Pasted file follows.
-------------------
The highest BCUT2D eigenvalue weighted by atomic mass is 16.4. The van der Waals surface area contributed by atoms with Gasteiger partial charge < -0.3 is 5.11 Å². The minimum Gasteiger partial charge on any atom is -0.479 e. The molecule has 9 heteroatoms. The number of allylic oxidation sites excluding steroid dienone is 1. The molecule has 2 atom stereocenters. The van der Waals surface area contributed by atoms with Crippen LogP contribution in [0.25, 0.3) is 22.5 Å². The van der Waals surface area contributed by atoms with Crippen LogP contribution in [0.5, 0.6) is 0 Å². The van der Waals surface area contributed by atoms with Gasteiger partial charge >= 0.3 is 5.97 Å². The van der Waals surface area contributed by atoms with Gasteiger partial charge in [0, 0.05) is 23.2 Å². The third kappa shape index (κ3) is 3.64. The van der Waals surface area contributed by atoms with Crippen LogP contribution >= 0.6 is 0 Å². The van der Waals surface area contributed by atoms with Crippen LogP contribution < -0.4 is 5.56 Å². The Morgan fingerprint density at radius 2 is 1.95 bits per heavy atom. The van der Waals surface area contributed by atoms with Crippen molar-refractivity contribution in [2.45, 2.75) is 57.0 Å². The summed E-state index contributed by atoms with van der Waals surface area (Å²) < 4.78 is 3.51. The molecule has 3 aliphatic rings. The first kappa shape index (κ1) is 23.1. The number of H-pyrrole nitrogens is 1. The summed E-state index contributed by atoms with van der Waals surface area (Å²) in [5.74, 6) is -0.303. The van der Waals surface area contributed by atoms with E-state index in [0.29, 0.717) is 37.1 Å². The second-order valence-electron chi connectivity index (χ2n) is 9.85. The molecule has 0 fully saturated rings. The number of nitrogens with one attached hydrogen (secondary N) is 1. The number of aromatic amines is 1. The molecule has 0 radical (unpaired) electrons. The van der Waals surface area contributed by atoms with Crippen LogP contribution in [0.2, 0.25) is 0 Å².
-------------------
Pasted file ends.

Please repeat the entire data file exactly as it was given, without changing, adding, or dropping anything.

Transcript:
The highest BCUT2D eigenvalue weighted by atomic mass is 16.4. The van der Waals surface area contributed by atoms with Gasteiger partial charge < -0.3 is 5.11 Å². The minimum Gasteiger partial charge on any atom is -0.479 e. The molecule has 9 heteroatoms. The number of allylic oxidation sites excluding steroid dienone is 1. The molecule has 2 atom stereocenters. The van der Waals surface area contributed by atoms with Crippen LogP contribution in [0.25, 0.3) is 22.5 Å². The van der Waals surface area contributed by atoms with Crippen LogP contribution in [0.5, 0.6) is 0 Å². The van der Waals surface area contributed by atoms with Gasteiger partial charge >= 0.3 is 5.97 Å². The van der Waals surface area contributed by atoms with Gasteiger partial charge in [0, 0.05) is 23.2 Å². The third kappa shape index (κ3) is 3.64. The van der Waals surface area contributed by atoms with Crippen LogP contribution >= 0.6 is 0 Å². The van der Waals surface area contributed by atoms with Crippen LogP contribution < -0.4 is 5.56 Å². The Morgan fingerprint density at radius 2 is 1.95 bits per heavy atom. The van der Waals surface area contributed by atoms with Crippen molar-refractivity contribution in [2.45, 2.75) is 57.0 Å². The summed E-state index contributed by atoms with van der Waals surface area (Å²) < 4.78 is 3.51. The molecule has 3 aliphatic rings. The first kappa shape index (κ1) is 23.1. The number of H-pyrrole nitrogens is 1. The summed E-state index contributed by atoms with van der Waals surface area (Å²) in [5.74, 6) is -0.303. The van der Waals surface area contributed by atoms with E-state index in [0.29, 0.717) is 37.1 Å². The second-order valence-electron chi connectivity index (χ2n) is 9.85. The molecule has 0 fully saturated rings. The number of nitrogens with one attached hydrogen (secondary N) is 1. The number of aromatic amines is 1. The molecule has 0 radical (unpaired) electrons. The van der Waals surface area contributed by atoms with Crippen LogP contribution in [0.2, 0.25) is 0 Å².